Secretary of State Alison Lundergan Grimes is blazing into the discussion about legalizing marijuana for medical purposes in Kentucky.
Her office announced Wednesday that Grimes, a Democrat, is forming a task force to “focus on a legislative proposal” to legalize medicinal marijuana.
“Too many Kentuckians are suffering from debilitating physical and mental illnesses,” Grimes said. “Most have lived with the effects of these illnesses for years. We must do more to relieve their pain and suffering, and there is significant evidence that cannabis is beneficial for these individuals, especially veterans suffering from post-traumatic stress.”
The issue of medical marijuana has no clear connection to Grimes’ job as Kentucky’s chief elections officer and custodian of various documents businesses must file with the state.
It is not uncommon for secretaries of state and other constitutional officers in Kentucky to weigh in on issues of the day (Grimes recently released a statement about allegations of sexual harassment in the legislature), but it is unusual for them to form task forces to tackle topics that don’t relate to their areas of influence.
Les Fugate, who was communications director of former Secretary of State Trey Grayson, said he couldn’t recall a time when Grayson formed a task force on legislation that did not apply to elections.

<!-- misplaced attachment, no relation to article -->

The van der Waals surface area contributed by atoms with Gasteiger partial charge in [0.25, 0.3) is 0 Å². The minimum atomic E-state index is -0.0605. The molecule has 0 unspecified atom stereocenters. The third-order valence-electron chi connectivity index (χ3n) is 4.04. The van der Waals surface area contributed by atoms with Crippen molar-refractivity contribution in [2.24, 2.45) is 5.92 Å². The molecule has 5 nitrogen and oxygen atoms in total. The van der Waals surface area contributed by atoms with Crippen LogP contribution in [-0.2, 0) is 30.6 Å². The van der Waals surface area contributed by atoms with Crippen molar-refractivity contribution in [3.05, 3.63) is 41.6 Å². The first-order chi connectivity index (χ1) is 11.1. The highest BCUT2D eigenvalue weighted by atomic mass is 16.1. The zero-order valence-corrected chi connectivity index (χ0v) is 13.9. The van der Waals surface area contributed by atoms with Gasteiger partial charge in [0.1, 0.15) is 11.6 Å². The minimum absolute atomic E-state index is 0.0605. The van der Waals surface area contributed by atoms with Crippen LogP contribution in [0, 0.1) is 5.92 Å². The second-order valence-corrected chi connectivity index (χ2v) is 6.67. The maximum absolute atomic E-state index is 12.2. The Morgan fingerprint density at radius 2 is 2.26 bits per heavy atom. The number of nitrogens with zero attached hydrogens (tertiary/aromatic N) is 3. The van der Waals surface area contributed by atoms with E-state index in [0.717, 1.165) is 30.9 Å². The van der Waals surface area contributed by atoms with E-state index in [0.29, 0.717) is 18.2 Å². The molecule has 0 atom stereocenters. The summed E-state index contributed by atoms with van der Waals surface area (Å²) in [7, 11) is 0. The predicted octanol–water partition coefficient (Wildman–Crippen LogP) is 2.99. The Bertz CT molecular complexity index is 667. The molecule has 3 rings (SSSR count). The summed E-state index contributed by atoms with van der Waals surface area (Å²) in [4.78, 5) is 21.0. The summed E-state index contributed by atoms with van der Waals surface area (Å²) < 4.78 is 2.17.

Bradford Queen,communications director for Grimes, said the issue is relevant to the secretary of state because it affects all Kentuckians.
“She’s the secretary of state, she represents all Kentuckians,” Queen said.
Republicans were quick to call the move a political ploy aimed at getting attention.
“I think it’s laughable that Alison Grimes is so desperate for political attention that she’s inserting herself into matters that have nothing to do with the job Kentuckians elected her to do,” said Tres Watson, communications director for the Republican Party of Kentucky.
Gov. Matt Bevin, House Speaker Pro Tempore David Osborne and Senate President Robert Stivers were not immediately available for comment.
Since 2010, 16 states and the District of Columbia have legalized medical marijuana. In September, a judge dismissed a lawsuit against Bevin and Attorney General Andy Beshear that called for the legalization of medical marijuana in Kentucky.
Bevin has previously said he would support legalizing medicinal marijuana but opposes legalizing recreational use of marijuana.
It’s unlikely that an endorsement from Grimes would help medical marijuana legislation in Kentucky’s GOP-dominated Capitol. In 2014, Grimes used her position as the state’s chief election officer to steward a bill that allowed overseas military members to vote electronically, but the House of Representatives and governor’s office were led by Democrats at the time. Republicans now control both.
Queen said politics are irrelevant in the conversation.
“She is an advocate for medicinal marijuana, that’s the fact of the matter.” Queen said. “She’s not looking at the politics.”
Grimes, who ran unsuccessfully for U.S. Senate against Mitch McConnell in 2014, cannot run for another term as secretary of state, but is often mentioned as a potential candidate for governor.
Queen did not say how large the task force would be or who would be on it, beyond state Rep. John Sims, D-Flemingsburg, who is writing a bill on the issue.
“The secretary is prepared to use any resources necessary for this task force,” Queen said.